Hey, Boardroom Boys: Pink Tax that Gillette Commercial

Michelle Nguyen, Community Manager

The amount of time it took for the newest Gillette commercial to go viral was as predictable as the reaction it received. While we all spent a minute and 48 seconds learning the many ways men can become the best they can be, Gillette quietly forgot the pink elephant in the room: Gillette.

Sure, they hinted that Gillette hasn’t always been the image of the message they’re delivering in the new spot. That type of self-awareness in large brands and their willingness to own up to previous actions is commendable but frankly also expected in today’s social landscape. It almost distracted me long enough so as to avoid looking any further than what they wanted me to see.

In their words, “It's only by challenging ourselves to do more, that we can get closer to our best.” The commercial emphasizes what we as citizens of planet Earth can do to make boys better. They conveniently left themselves out of the equation by not addressing an important group of boys - the boys in the boardroom.

Of the 13 members of the Board at Gillette’s parent company, Procter & Gamble, only four of them are women. I know what you’re thinking: 30 per cent female executives on a board? That’s not bad.  But if the Gillette commercial has taught us anything, it’s that we can always do more. Why not 50 per cent women? After all, women influence 83 per cent of the household buying choices.

Then there is the “pink tax”. Gillette’s Venus brand has been a notorious criminal in the pink tax debate; while two disposable Gillette razors will cost a man $13.99, the identical product under the Venus brand will cost a woman $17.99. While $4 doesn’t sound like ‘anything to write home about’, consider the effects of the pink tax over the course of everything a female consumer purchases in her lifetime. Women pay thousands and thousands of dollars in pink tax simply because of our gender.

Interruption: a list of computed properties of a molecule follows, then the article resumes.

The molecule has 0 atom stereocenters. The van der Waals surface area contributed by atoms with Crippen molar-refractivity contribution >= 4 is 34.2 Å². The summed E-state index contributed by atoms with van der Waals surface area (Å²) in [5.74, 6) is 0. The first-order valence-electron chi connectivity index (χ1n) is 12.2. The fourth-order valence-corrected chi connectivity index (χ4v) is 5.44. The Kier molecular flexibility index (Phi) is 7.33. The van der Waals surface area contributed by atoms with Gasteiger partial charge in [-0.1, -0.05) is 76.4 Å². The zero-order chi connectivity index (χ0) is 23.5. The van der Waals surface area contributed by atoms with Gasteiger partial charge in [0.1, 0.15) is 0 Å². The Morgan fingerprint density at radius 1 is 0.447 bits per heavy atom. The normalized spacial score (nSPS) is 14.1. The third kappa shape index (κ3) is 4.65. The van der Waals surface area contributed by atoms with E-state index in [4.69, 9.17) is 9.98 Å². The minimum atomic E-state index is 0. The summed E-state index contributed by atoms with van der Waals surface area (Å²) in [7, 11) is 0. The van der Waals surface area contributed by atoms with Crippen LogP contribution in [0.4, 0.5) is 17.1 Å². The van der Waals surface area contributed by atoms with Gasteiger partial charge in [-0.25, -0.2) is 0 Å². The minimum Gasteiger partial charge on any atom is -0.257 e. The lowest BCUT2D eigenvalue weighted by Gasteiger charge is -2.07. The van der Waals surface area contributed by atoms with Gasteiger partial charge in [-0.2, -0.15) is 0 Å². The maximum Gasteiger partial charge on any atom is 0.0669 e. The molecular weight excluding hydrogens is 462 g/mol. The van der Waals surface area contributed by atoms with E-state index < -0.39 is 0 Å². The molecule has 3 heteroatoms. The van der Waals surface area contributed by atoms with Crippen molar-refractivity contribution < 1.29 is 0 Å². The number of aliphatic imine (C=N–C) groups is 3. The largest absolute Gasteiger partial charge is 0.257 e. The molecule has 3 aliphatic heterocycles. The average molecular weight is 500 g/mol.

New studies have shown that women make 49 cents to a man’s dollar. So women are earning less than men in the workplace and paying more for products. The financial gap is widening between the genders due in part to practices like those of Gillette and Venus, inflating prices because they know women will pay it.  In effect, Gillette and its sister, Venus, are inhibitors to a woman’s ability to progress.

In the commercial, a father props his young daughter up on the bathroom counter and tells her to repeat after him: “I am strong.” The sentimentalist in me loves this notion—she can become an astronaut, a scientist, an architect or any of the strong careers that women should feel empowered to enter! As long as she pays seven per cent more than her male colleagues on everyday items. The irony in this scene is all too real: if men truly want to be the best they can be, they need to support women in the pursuit of a level playing field.

Holding other men truly accountable is a big, daunting task that goes beyond marketing to the top of the corporate hierarchy. Enlist more women executives. Pave the way for their successes. Pay them the same as you’d pay a man. And for goodness sake, Gillette—stop charging women more money because the product is pink.


“Hey Virgil, Am I Fugly Enuf to Give You $1,200 For a Hoodie?”

Bob Makinson, Chief Creative Officer